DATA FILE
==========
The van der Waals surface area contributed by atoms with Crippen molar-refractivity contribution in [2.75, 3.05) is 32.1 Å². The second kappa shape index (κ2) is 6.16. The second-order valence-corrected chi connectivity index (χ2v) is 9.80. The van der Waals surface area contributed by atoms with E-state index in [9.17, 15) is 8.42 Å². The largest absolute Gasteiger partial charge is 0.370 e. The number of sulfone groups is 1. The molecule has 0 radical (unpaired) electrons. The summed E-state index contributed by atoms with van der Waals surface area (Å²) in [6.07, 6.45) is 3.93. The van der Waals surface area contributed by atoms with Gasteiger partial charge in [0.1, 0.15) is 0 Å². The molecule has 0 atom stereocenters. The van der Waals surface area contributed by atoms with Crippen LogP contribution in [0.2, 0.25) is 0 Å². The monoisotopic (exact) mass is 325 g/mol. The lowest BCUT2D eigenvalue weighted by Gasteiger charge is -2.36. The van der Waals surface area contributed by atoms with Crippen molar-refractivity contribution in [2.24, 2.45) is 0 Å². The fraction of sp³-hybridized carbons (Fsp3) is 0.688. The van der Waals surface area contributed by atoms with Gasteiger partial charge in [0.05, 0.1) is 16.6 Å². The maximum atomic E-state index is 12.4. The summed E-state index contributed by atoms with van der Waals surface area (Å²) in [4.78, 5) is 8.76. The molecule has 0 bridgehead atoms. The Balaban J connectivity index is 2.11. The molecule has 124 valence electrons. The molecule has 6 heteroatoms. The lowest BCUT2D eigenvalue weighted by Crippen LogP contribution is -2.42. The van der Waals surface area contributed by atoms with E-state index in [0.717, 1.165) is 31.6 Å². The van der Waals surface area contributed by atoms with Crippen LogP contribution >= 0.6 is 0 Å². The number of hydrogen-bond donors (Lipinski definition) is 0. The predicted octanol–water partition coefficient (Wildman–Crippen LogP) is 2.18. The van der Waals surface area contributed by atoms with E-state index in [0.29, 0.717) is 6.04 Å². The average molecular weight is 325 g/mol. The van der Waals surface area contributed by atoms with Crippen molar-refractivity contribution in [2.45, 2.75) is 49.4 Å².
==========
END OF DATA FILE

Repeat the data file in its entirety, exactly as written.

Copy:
The van der Waals surface area contributed by atoms with Crippen molar-refractivity contribution in [2.75, 3.05) is 32.1 Å². The second kappa shape index (κ2) is 6.16. The second-order valence-corrected chi connectivity index (χ2v) is 9.80. The van der Waals surface area contributed by atoms with E-state index in [9.17, 15) is 8.42 Å². The largest absolute Gasteiger partial charge is 0.370 e. The number of sulfone groups is 1. The molecule has 0 radical (unpaired) electrons. The summed E-state index contributed by atoms with van der Waals surface area (Å²) in [6.07, 6.45) is 3.93. The van der Waals surface area contributed by atoms with Gasteiger partial charge in [0.1, 0.15) is 0 Å². The molecule has 0 atom stereocenters. The van der Waals surface area contributed by atoms with Crippen LogP contribution in [0.2, 0.25) is 0 Å². The monoisotopic (exact) mass is 325 g/mol. The lowest BCUT2D eigenvalue weighted by Gasteiger charge is -2.36. The van der Waals surface area contributed by atoms with Crippen molar-refractivity contribution in [2.24, 2.45) is 0 Å². The fraction of sp³-hybridized carbons (Fsp3) is 0.688. The van der Waals surface area contributed by atoms with Gasteiger partial charge in [0.05, 0.1) is 16.6 Å². The maximum atomic E-state index is 12.4. The summed E-state index contributed by atoms with van der Waals surface area (Å²) in [4.78, 5) is 8.76. The molecule has 0 bridgehead atoms. The Balaban J connectivity index is 2.11. The molecule has 124 valence electrons. The molecule has 6 heteroatoms. The lowest BCUT2D eigenvalue weighted by Crippen LogP contribution is -2.42. The van der Waals surface area contributed by atoms with E-state index in [0.717, 1.165) is 31.6 Å². The van der Waals surface area contributed by atoms with Crippen LogP contribution >= 0.6 is 0 Å². The number of hydrogen-bond donors (Lipinski definition) is 0. The predicted octanol–water partition coefficient (Wildman–Crippen LogP) is 2.18. The van der Waals surface area contributed by atoms with E-state index in [0.29, 0.717) is 6.04 Å². The average molecular weight is 325 g/mol. The van der Waals surface area contributed by atoms with Crippen molar-refractivity contribution in [2.45, 2.75) is 49.4 Å².